We Didn’t Evolve For This!
Computer security’s real challenge is to compensate for the limitations of our brain and behavior.
I believe that human fallibility lies at the root of many of our persistent security challenges. Somewhere in our common evolutionary history, those with the genes that increased alertness to danger gained a survival advantage. Those instincts were honed by threats evident in the tangible world.
Flash forward thousands of years to the world we live in today. Our “world” is no longer bounded by tangible things we can see and feel. We interact in real time on a global scale. Our minds don’t intuitively grasp the abstract nature of risk in cyberspace: “Why can’t I reuse the same password across all websites when I use the same house key to open multiple doors to my house? I’m not _____ (fill in the blank: important, in possession of confidential info, rich, etc.). Why would anyone want to target me?”
The way humans mis-perceive risk online will likely not change in the next 10 years. We need to continue to study the vulnerabilities of the human mind, conduct experiments on how to change behavior, and minimize the impact of failure. Prominent technology providers serving millions of users have the people, knowledge and scale to apply innovative technologies to compensate for human vulnerabilities.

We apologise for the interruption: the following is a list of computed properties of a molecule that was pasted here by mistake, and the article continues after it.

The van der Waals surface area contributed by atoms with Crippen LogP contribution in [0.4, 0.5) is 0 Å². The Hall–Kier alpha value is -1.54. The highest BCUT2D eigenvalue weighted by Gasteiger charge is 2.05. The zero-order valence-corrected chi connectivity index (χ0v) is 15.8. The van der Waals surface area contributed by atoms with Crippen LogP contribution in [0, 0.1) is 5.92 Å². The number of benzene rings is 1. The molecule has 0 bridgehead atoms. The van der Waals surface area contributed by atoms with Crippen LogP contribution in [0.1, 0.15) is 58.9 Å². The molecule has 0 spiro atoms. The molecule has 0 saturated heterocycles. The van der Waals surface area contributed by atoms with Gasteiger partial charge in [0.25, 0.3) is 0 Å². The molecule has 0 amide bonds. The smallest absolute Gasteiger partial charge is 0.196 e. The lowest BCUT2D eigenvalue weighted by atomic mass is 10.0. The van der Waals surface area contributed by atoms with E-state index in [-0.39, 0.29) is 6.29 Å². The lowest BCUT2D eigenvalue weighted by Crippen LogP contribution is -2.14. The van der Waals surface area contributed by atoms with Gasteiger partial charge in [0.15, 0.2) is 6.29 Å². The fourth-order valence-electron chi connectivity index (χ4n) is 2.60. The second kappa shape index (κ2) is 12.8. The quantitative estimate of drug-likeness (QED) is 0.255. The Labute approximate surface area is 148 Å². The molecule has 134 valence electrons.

In the future, smart browsers could warn you when you use the same password for multiple services. Threat sharing across providers could enable coordinated “freezes” of online services after a breach is detected to protect against data loss. Biometrics embedded in smartphones as well as emerging non-password authentication standards (such as the Universal Authentication Framework) could erode the need to even have passwords.
I’m optimistic that innovation and technology can help keep individuals’ data secure without everyone having to acquire a high level of cyber-literacy.
The Future of Security Roundtable is a Google-sponsored initiative that brings together thought leaders to discuss how we can best protect ourselves from the data breaches and security risks of tomorrow. Panelists are not affiliated with Google, and their opinions are their own. Read the post that kicked off the roundtable here and feel free to join in the conversation.